The USVI can grant tax benefits on any income that is from USVI sources and on certain income that is effectively connected with a USVI trade or business. In general, income earned by a beneficiary is USVI source income if it is fee or compensation income for services performed in the USVI and is reasonable for the services actually provided. Capital gains derived by a USVI business may also be eligible if certain requirements are met (other than certain gains from the sale of assets contributed by a US resident who then moves to the USVI, which must typically be allocated). In addition, certain dividend and interest income from a USVI payor is USVI source income. Finally, income earned by a beneficiary may be effectively connected income with a USVI trade or business if it consists of non-US source dividends or interest derived in the active conduct of a banking, financing, or similar business. The USVI can never reduce or rebate tax on income from US sources except for sales of inventory manufactured in the USVI where title passes in the United States. Of course, to be eligible in any case the income must also fall within the certificate granted to the business by the EDC.
Types of Beneficiaries
The USVI Program permits beneficiaries to be sole proprietorships, corporations, partnerships, limited liability companies, trusts, or similar entities. In determining the type of entity to choose, a business will consider both local and Federal law. The primary consideration may be whether the owners of the entity will be bona fide residents of the USVI for tax purposes, in which case a ‘flow through’ entity, such as an LLC or a partnership, may be preferable because no income tax is imposed at the entity level and the owner gets a credit equal to 90 per cent of the tax otherwise due on the allocation from the entity. (Bona fide residents must meet physical presence, closer connection, and tax home requirements that are beyond the scope of this article.) This structure results in an effective tax rate on the tax-benefitted income of 10 per cent of the otherwise applicable rate. If one or more of the owners are not going to be bona fide USVI residents, however, then the preferred business entity may be a ‘C’ corporation. A USVI C corporation with tax benefits pays tax to the USVI Bureau of Internal Revenue at an effective rate of 3.85 per cent on eligible income. No USVI withholding tax is imposed on dividends paid to USVI residents, US citizens who reside elsewhere, or US corporations. US residents would be subject to tax at a 15 per cent rate on the dividends under current dividend rates.
USVI C corporations are foreign corporations for US tax purposes and subject to the controlled foreign corporation (CFC) and subpart F provisions for Federal income tax purposes. Furthermore, a US citizen/USVI bona fide resident shareholder of a USVI corporation owning at least 10 per cent of the total combined voting power of all classes of stock entitled to vote will be considered a US shareholder for purposes of the CFC rules, and if such ownership threshold exceeds 50 per cent, then the USVI corporation will be deemed a CFC for Federal income tax purposes. The subpart F regime will not currently tax the active business income of the USVI corporation and many fund managers receive all or most of their income in the form of management and performance fees which would be such income. If the beneficiary receives other types of income, it will be important to determine whether each type of income falls within a subpart F exemption or exclusion as well as whether the income is from USVI sources or effectively connected with a USVI trade or business.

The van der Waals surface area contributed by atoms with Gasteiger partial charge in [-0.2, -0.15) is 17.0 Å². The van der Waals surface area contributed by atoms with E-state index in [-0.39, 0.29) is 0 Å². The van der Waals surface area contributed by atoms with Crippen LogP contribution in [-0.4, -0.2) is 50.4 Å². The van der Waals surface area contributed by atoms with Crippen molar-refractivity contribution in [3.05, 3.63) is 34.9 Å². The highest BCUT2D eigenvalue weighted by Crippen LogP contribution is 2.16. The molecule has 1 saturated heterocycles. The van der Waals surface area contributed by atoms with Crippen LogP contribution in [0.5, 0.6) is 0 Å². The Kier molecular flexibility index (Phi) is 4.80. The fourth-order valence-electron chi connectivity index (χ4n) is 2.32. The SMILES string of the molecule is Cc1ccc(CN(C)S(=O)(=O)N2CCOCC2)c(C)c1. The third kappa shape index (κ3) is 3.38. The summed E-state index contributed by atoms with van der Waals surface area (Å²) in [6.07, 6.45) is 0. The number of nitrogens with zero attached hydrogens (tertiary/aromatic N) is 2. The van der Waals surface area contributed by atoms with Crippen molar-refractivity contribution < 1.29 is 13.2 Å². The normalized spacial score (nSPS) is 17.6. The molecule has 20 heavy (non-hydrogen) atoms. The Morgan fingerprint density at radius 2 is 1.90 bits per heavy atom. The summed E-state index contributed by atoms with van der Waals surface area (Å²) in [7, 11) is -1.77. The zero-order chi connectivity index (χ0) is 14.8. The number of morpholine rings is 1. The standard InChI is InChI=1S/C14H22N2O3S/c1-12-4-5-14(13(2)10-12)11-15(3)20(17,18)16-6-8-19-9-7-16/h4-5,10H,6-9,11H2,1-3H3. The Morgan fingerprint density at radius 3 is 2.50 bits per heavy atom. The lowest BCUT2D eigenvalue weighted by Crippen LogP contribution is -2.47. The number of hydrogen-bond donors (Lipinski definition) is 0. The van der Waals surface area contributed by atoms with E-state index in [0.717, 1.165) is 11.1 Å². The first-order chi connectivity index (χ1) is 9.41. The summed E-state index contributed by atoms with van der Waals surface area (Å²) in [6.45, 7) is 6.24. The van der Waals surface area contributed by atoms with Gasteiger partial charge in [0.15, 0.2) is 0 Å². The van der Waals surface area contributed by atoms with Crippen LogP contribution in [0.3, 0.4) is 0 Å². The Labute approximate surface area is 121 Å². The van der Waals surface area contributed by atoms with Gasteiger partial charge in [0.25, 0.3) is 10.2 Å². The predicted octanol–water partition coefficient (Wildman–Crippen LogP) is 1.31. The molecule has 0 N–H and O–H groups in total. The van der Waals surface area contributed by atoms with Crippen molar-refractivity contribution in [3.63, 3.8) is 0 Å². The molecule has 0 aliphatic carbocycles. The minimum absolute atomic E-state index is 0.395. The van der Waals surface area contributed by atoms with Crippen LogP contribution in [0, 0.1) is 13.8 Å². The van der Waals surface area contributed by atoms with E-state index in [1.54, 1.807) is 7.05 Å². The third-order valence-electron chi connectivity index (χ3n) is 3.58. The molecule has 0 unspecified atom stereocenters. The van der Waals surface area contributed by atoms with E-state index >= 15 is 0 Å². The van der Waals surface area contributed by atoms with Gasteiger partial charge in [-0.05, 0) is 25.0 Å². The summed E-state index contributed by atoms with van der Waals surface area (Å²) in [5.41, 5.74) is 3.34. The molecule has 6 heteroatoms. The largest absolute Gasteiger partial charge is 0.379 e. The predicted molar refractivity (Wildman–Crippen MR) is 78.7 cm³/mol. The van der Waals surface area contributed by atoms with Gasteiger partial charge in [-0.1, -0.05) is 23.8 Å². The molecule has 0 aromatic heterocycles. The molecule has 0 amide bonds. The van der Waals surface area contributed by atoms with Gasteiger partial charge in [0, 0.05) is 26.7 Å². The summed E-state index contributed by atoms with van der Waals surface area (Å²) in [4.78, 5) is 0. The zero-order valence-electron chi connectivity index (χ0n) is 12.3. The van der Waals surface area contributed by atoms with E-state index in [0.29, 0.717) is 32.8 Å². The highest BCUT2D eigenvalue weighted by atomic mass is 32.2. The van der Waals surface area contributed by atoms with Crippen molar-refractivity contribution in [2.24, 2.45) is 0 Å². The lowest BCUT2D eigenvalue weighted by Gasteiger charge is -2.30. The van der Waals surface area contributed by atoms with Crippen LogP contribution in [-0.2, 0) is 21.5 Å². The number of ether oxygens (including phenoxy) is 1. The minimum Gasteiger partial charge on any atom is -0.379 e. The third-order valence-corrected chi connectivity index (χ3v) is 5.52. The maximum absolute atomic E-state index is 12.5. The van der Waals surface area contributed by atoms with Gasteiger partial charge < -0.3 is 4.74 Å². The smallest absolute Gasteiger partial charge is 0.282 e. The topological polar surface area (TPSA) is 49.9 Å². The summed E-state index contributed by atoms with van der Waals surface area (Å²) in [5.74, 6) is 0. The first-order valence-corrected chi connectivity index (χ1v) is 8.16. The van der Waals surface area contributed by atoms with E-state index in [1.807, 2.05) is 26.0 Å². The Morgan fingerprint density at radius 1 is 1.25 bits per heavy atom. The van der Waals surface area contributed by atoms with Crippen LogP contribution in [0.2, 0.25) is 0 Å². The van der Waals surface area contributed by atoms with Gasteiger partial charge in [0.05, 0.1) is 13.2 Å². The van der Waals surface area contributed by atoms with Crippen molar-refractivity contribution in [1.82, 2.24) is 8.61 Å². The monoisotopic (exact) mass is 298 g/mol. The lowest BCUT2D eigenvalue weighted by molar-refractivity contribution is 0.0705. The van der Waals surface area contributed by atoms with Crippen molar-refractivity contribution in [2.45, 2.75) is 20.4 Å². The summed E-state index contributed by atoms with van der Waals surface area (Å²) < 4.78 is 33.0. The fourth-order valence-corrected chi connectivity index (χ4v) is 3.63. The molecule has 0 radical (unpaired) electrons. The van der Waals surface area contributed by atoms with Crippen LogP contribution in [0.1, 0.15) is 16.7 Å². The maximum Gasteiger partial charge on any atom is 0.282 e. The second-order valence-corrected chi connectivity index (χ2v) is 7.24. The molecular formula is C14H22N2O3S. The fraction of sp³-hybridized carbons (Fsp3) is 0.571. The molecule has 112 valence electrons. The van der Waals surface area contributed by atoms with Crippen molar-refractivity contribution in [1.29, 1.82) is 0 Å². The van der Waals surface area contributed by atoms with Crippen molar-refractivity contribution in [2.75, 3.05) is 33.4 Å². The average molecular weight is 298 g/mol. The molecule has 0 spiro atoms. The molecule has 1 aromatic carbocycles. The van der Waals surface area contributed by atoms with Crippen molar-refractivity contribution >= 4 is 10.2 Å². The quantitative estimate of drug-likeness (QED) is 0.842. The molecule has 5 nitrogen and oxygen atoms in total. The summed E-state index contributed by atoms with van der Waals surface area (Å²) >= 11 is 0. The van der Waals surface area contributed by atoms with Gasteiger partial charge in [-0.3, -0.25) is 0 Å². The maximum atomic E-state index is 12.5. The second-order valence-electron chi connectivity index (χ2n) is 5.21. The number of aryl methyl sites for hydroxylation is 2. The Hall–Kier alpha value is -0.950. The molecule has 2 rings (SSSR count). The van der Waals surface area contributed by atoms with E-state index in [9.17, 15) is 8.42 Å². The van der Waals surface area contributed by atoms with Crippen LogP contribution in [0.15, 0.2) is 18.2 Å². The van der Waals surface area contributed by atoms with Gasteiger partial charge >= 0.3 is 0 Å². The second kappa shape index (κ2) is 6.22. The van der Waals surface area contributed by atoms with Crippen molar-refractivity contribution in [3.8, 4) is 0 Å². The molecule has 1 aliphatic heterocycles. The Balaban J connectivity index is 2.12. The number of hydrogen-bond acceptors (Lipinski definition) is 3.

Other Considerations for Financial Services Businesses
The USVI is not covered by any US income tax treaties (nor are the other US territories). Further, although the USVI is for most tax purposes ‘foreign’ so that the BIR and not the IRS administers the Code in the USVI, the two tax jurisdictions have entered into several agreements, including the Tax Implementation Agreement of 1987 and Notice 2007-31, governing the exchange of information and other matters. Finally, the Securities and Exchange Commission (SEC) does exercise oversight over fund managers in the USVI to the extent that it does so over fund managers elsewhere in the United States, and USVI fund managers can register with the SEC to be investment advisors and broker-dealers. The USVI also exercises oversight over local investment advisors and broker-dealers within the Office of the Lieutenant Governor, similar to any state regulatory office, and the level of oversight depends in part on whether the business is federally regulated.
Marjorie Rawls Roberts
Marjorie Rawls Roberts is a tax and corporate attorney based in St. Thomas, USVI. She heads a firm of five attorneys specializing in USVI tax, investment, and business law. She received her J.D. from Harvard Law School and her LL.B. from Cambridge University and she previously served as an Attorney Advisor in the US Treasury Department’s Office of Tax Policy, as Chief Counsel to the Virgin Islands Bureau of Internal Revenue, and General Counsel and Vice President to a St. Thomas-based hedge fund manager. Ms Roberts is admitted to practice law in the state of California, the District of Columbia (inactive), the US Virgin Islands, before the US Tax Court, and before the Third Circuit Court of Appeals, and is licensed as a solicitor in England and Wales.